Available online 25 January 2023Author links open overlay panelAbstractBackground
Researchers have tried unsuccessfully for many years using randomized controlled trials to show the efficacy of prone ventilation in treating ARDS. These failed attempts were of use in designing the successful PROSEVA trial, published in 2013. However, the evidence provided by meta-analyses in support of prone ventilation for ARDS was too low to be conclusive. The present study shows that meta-analysis is indeed not the best approach for the assessment of evidence as to the efficacy of prone ventilation.Methods
We performed a cumulative meta-analysis to prove that only the PROSEVA trial, due to its strong protective effect, has substantially impacted on the outcome.
We also replicated nine published meta-analyses including the PROSEVA trial. We performed leave-one-out analyses, removing one trial at a time from each meta-analysis, measuring p values for effect size, and also the Cochran's Q test for heterogeneity assessment. We represented these analyses in a scatter plot to identify outlier studies influencing heterogeneity or overall effect size. We used interaction tests to formally identify and evaluate differences with the PROSEVA trial.Results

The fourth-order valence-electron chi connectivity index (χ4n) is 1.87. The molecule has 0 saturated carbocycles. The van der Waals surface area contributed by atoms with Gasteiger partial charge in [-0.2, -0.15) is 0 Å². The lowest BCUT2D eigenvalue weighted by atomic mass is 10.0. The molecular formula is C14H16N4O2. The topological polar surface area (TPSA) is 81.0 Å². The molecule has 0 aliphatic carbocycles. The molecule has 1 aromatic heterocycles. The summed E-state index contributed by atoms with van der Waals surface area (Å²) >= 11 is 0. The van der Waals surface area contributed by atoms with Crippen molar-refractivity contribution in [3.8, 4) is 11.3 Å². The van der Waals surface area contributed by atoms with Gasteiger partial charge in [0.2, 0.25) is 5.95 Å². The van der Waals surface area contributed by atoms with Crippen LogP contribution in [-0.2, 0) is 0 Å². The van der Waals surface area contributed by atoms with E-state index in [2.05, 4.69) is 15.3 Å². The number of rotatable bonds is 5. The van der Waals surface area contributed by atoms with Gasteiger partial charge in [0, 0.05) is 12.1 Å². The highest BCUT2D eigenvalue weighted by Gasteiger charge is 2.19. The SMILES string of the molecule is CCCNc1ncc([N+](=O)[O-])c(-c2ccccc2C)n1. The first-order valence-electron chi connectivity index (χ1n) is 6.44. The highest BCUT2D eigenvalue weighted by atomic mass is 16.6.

The positive effect of the PROSEVA trial accounted for most of the heterogeneity and for the reduction of overall effect size in the meta-analyses. The interaction tests we conducted on the nine meta-analyses formally confirmed the difference in the effectiveness of prone ventilation between the PROSEVA trial the other studies.Conclusions
The clinical lack of homogeneity between the PROSEVA trial design and the other studies should have discouraged the use of meta-analysis. Statistical considerations support this hypothesis, suggesting that the PROSEVA trial is an independent source of evidence.Key words
© 2023 Published by Elsevier España, S.L.U. on behalf of Sociedade Portuguesa de Pneumologia.